Indigenous Leaders Summit Of The Americas

March 29, 2001
Selection of Opening Remarks By Matthew Coon Come, 
National Chief Of The Assembly Of First Nations

It is my honour as national chief to welcome all indigenous brothers who have come here from a long distance. We are gathered here together in the traditional territory of the Algonquin people, and I wish to express my thanks to the Algonquin leaders and people.

Many of you have traveled a long distance to come to this summit. Those of us who came from nearby are very grateful that you have made that effort. It's interesting, I would not dare to list or I would probably forget, the indigenous peoples that are represented here, but I think it is safe to say that no matter what we call ourselves, whether it be Cree, Mohawk, or Machupess(?) or Kiapoh(?), but the names of our nations and of our tribes mean that we are a people. It literally means humans, it means people.

We always knew we were not inferior societies, that we are a nation, that we are a people, that we have the right to self determination. There are wonderful stories, success stories and important achievements among all of our indigenous peoples and nations. And we need to celebrate our survival. Let us wonder at the continuing and rich diversity of our cultures and at the infantile value of our philosophies, of our languages, of our music, our tradition knowledge, and our beliefs. Let us showcase our triumphs in business, the arts, technology and other fields.

There is only one solution for the situation facing indigenous peoples in the north, south, west and east in the Americas. It is a full recognition and full respect of our peoples' status and rights as peoples and, most important of all, our fundamental human right to self determination.

Our rights are fundamental. We have the right to self determination. We have the right never to be deprived of our own means of subsistence. We have the right to retain and freely dispose of our own natural wealth and resources. These rights are essential to our survival as a people and as a nation.

I believe that our children could be the agents of change. We can use technology. With access to new Internet infrastructure that can be a applied with the best networking capacities that are there, we can connect our communities, our hospitals, our schools. We missed the Industrial Revolution; we will not miss the information technology.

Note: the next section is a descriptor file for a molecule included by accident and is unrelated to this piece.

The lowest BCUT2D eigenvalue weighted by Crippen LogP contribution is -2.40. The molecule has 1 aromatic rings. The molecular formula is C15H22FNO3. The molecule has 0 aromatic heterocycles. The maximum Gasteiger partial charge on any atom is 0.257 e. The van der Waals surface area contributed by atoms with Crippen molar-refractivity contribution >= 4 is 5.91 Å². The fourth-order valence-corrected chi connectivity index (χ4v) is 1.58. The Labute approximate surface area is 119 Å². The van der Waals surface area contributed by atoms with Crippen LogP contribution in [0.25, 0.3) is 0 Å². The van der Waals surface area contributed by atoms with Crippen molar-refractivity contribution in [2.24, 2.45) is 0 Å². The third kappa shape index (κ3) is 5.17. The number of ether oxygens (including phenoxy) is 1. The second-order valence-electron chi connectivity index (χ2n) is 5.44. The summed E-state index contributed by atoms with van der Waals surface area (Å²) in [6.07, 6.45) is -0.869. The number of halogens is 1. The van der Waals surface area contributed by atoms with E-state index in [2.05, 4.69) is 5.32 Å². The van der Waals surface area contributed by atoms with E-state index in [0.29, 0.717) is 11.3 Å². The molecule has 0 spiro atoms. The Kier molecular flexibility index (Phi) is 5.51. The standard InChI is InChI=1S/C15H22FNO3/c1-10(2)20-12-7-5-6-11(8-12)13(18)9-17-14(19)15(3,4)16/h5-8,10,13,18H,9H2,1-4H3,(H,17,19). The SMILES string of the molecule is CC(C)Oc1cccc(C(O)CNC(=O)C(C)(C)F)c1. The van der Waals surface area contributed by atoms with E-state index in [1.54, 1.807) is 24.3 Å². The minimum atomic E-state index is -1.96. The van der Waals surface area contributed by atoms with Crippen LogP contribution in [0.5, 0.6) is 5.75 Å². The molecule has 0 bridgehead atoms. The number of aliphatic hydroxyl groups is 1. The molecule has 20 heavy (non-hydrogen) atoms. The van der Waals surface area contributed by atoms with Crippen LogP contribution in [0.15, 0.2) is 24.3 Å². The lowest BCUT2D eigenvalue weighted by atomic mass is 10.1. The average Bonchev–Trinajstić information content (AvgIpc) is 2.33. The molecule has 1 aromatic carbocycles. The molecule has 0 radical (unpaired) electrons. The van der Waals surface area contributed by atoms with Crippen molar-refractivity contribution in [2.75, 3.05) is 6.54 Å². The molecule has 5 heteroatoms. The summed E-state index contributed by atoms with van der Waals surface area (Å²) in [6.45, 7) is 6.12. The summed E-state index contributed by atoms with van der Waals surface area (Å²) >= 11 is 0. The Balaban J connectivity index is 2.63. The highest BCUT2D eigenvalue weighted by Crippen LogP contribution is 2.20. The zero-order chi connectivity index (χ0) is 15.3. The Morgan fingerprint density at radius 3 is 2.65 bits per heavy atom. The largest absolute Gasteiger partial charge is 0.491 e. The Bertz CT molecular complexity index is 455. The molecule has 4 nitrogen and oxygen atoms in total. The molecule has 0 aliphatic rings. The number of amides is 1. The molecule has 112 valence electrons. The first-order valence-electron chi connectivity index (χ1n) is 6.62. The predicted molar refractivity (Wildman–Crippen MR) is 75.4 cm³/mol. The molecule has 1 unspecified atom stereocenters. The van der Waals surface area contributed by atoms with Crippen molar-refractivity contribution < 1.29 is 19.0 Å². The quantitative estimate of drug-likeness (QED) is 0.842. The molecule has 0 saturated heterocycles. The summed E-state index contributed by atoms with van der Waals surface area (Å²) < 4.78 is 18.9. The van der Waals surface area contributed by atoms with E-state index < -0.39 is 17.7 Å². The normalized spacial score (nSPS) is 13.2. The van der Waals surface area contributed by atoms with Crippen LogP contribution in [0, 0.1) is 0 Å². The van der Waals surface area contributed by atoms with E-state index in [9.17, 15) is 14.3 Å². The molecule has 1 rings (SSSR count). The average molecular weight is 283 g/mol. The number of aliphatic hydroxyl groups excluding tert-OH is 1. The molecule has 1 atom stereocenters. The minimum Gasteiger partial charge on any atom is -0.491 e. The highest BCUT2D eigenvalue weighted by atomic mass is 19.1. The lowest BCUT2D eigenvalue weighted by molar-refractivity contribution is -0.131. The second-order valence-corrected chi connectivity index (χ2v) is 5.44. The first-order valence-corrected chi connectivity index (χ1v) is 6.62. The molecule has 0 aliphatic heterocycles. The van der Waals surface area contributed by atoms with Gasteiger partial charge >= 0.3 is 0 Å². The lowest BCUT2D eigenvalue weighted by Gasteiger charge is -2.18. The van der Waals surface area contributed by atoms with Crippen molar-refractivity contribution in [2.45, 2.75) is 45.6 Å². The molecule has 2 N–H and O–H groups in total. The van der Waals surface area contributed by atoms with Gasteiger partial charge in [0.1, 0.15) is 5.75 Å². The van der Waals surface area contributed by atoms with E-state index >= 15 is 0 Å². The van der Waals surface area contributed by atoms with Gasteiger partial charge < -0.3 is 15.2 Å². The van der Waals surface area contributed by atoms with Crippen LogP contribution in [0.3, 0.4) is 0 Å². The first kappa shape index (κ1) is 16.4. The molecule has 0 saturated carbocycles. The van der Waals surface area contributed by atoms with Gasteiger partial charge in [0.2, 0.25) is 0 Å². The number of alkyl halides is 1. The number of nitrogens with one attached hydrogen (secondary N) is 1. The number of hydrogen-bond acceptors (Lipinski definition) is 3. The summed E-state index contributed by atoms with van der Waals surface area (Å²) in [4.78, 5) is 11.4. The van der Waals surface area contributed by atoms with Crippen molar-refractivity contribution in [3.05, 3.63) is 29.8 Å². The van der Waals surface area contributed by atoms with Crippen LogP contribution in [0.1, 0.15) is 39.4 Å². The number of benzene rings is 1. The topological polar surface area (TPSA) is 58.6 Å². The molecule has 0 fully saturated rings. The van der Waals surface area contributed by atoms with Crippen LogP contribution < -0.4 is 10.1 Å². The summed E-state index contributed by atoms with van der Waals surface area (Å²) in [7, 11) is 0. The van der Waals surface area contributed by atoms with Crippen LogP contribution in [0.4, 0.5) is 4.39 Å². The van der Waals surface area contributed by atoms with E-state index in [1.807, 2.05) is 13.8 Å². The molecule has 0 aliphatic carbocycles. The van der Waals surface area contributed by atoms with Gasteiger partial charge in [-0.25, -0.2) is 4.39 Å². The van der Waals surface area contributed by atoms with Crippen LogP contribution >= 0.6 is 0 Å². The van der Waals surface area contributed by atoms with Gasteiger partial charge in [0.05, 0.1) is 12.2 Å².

In the end, all economies, whether new or old, are built on foundations of access to land, natural wealth and resources. All peoples need food, clothing, housing, transportation, community infrastructure, clean water and sanitation, health and social services, education, roads, communications, and a physical place to play and work. Indigenous communities need their lands, resources, jurisdiction, ownership, status, recognition, human rights and dignity restored to them, whether they be here in Canada, or the States, or in Brazil, or in Guatemala, or in Peru or Mexico.

This indigenous summit is historic. Because we are still here. Because we are no longer willing to move aside in the name of development that excludes us without our fair share of the natural resources. And we will not accept being dispossessed, we will not accept being marginalized, we will not accept being told to move aside. Because our human rights are peoples' birthrights. Because we have come together to discuss and assert our human rights and to insist that our fundamental human rights remain paramount when government and corporate trade agendas are being explored.

We must strive to be heard and to be heeded. This is not an Assembly of First Nations meeting, it is not a Métis meeting, it is not an Inuit meeting, it is not a women's conference, it is not a youth conference. This is about our people, of their right to be heard. And we are here to work together. I thank you very much.

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